Why the Recession Is Always 6 Months Away

“The economy remains weird,” reports The Wall Street Journal.

March 08, 2023

ALEXANDRIA, Va.— “The next economic downturn has become the most anticipated recession in recent U.S. history. It also keeps getting postponed,” according to The Wall Street Journal.

“It’s the ‘Godot’ recession,” Ray Farris, chief economist at Credit Suisse, told the Journal, which reported that “Mr. Farris found himself among a small minority of economists last fall who predicted the economy would narrowly skirt a downturn this year. Every six months, economists have predicted a recession six months later, he said. ‘By the middle of the year, people will still be expecting a recession in six months’ time.’”

Although the U.S. Federal Reserve is taking steps to slow the economy and curb inflation, policies put in place during the pandemic complicate the effort. Government stimulus measures and slow pandemic-era spending created both savings and pent-up demand.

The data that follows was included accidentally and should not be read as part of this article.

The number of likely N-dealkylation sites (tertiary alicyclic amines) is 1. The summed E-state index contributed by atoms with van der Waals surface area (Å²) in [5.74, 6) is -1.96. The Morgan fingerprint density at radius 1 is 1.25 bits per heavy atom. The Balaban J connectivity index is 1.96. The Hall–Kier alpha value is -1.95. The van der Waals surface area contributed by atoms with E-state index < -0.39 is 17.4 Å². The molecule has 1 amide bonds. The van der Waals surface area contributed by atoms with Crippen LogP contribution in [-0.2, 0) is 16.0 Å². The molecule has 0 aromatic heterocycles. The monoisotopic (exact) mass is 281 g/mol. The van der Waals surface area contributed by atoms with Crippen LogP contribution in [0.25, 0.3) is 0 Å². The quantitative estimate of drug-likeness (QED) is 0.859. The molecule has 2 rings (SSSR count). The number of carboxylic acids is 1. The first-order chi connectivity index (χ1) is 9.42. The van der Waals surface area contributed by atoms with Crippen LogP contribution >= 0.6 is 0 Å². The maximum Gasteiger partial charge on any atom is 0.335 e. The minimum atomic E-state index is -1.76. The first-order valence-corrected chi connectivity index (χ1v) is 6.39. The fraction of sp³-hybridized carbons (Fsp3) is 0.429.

“Through last June, U.S. households had around $1.7 trillion more in savings accumulated through mid-2021 than if income and spending had grown in line with the prepandemic economy, according to estimates by Fed economists. Even after it is spent, money can still slosh through the economy (one person’s spending is, after all, someone else’s income),” the Journal reports.

Another complicating factor is the robust jobs market, including the surprisingly strong January jobs report.

In January, Bankrate reported that the economy had a 64% chance of entering a recession in 2023, according to the average forecast among economists. “If a much-feared recession does emerge as the year unfolds, this would seem to be the most widely predicted contraction of the economy that I can remember,” Mark Hamrick, Bankrate senior economic analyst, said at the time.